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Black Twitter breaks up ‘Game of Thrones’ lovefest with protest against HBO’s ‘Confederate’
#NoConfederate trended worldwide during last night’s episode.
The premise of HBO’s upcoming series Confederate, produced by Game of Thrones showrunners, has been highly controversial: an alternate post-Civil War outcome, where modern-day slavery is set in a 21st-century rendition of the Confederate States of America. Since its original announcement just over a week ago, the show has been criticized by activists of color for its objectification of black suffering. And Black Twitter wants HBO to know that they aren’t backing down from protesting the series anytime soon.
Activists Jamie Broadnax, Shanelle Little, Lauren Warren, Rebecca Theodore, and April Reign joined together Friday to launch the hashtag #NoConfederate. The idea was simple: During Game of Thrones on Sunday, Black Twitter and its allies were asked to write tweets criticizing Confederate and calling on HBO to pull the show. And the campaign worked, causing #NoConfederate to trend in both the U.S. and the world at large from 9 to 10 PM ET.
— April (@ReignOfApril) July 28, 2017
— Black Girl Nerds (@BlackGirlNerds) July 28, 2017
#NoConfederate is basically:
White ppl: omg… what if… white supremacy….was still real????!?!?! could you imagine??!?!?!?
Black ppl: pic.twitter.com/wT8cobNAd2
— black history heaux (@localblactivist) July 31, 2017
#NoConfederate because the terror of white supremacy is a reality for POC. This shouldn't even have to be a hashtag in 2017.
— Jay Coles (@mrjaycoles) July 31, 2017
Reign previously created the hashtag #OscarsSoWhite in 2015 to point out how the Academy Awards rarely nominates people of color. With over 90,000 Twitter followers, Reign helped spearhead the #NoConfederate hashtag over the weekend, getting the word out as Game of Thrones aired.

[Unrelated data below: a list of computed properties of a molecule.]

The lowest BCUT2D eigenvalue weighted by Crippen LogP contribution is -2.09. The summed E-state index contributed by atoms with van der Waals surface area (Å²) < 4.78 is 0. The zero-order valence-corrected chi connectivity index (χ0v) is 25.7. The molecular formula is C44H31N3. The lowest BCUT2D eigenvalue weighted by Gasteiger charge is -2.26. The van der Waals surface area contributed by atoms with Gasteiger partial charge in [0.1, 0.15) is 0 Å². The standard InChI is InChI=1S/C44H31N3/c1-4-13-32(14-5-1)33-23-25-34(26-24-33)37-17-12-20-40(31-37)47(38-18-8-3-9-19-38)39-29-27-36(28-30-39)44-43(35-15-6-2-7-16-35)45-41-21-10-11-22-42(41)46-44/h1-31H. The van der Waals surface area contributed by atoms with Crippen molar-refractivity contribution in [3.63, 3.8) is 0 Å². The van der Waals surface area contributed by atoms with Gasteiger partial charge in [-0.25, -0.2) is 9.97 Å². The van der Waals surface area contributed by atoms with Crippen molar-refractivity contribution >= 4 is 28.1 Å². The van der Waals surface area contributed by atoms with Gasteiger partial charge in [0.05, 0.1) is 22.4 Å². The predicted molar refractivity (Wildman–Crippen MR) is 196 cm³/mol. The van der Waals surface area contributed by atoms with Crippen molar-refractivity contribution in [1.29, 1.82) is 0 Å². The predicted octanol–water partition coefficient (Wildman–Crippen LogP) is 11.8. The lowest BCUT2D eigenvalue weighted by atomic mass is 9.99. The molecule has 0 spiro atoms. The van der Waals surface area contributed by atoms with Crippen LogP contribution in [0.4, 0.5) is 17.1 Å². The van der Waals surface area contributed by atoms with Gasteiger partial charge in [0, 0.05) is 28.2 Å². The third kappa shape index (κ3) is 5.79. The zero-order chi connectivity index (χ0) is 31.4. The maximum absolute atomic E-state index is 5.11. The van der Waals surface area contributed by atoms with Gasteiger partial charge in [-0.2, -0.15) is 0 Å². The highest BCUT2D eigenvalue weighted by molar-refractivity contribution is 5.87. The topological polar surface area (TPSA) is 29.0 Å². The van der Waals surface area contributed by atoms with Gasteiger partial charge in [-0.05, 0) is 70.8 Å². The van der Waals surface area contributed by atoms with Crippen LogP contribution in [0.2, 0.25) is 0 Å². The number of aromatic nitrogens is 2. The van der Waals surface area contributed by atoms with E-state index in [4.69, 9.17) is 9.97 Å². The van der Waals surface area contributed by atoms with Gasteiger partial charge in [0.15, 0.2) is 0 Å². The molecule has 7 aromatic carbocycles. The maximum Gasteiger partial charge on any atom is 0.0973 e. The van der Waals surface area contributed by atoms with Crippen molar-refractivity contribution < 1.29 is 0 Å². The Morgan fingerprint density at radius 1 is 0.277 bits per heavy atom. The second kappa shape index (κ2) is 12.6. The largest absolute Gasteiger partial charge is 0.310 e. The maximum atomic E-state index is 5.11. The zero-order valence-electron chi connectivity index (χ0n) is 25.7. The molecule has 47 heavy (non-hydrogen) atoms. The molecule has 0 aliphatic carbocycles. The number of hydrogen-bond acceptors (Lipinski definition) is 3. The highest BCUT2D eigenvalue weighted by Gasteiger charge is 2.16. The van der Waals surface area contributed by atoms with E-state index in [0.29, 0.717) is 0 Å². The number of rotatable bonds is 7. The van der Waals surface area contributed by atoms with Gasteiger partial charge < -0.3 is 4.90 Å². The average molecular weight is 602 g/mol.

“What we see with #OscarsSoWhite and #NoConfederate is that when people rise up with a unified voice, change can be made,” Reign told BuzzFeed News. “We are very intentionally acting now, before the scripts are written, before the parts are cast. We want to say to HBO: Don’t put any additional money into this, because we are not going to go away.”
— April (@ReignOfApril) July 31, 2017
The hashtag itself experienced backlash on Sunday night, however. Conservative and alt-right Twitter users proceeded to mock #NoConfederate activists, painting the protests as “censorship.” Some pro-Trump accounts even joined in, using the hashtag to make fun of the left for Trump’s 2016 presidential win.
A work of fiction might offend me? Then by all means, IT SHOULDN'T EXIST FOR ANYONE!
Burn some books and get it over with.#NoConfederate
— Colin Moriarty (@notaxation) July 31, 2017
— NY Nite Owl (@SoarForFreedom) July 31, 2017
Reason #4,202 Trump won:
Photo of the President's severed head = ART
TV show of events nobody alive went thru = OFFENSIVE#NoConfederate
— Sean Spicier (@sean_spicier) July 31, 2017
HBO has since responded to the protest with a statement celebrating the “dialogue” around the show, but ultimately put its full confidence behind Confederate executive producers Nichelle Tramble Spellman, D.B. Weiss, David Beinoff, and Malcom Spellman.
“We have great respect for the dialogue and concern being expressed around Confederate,” HBO said, according to Variety. “We have faith that Nichelle, Dan, David, and Malcolm will approach the subject with care and sensitivity. The project is currently in its infancy so we hope that people will reserve judgment until there is something to see.”
Ana Valens is an LGBTQ reporter and essayist for the Daily Dot. Her work has previously appeared in Bitch, the Establishment, Vice's Waypoint, Rolling Stone's Glixel, and the Toast. She lives in Brooklyn, New York.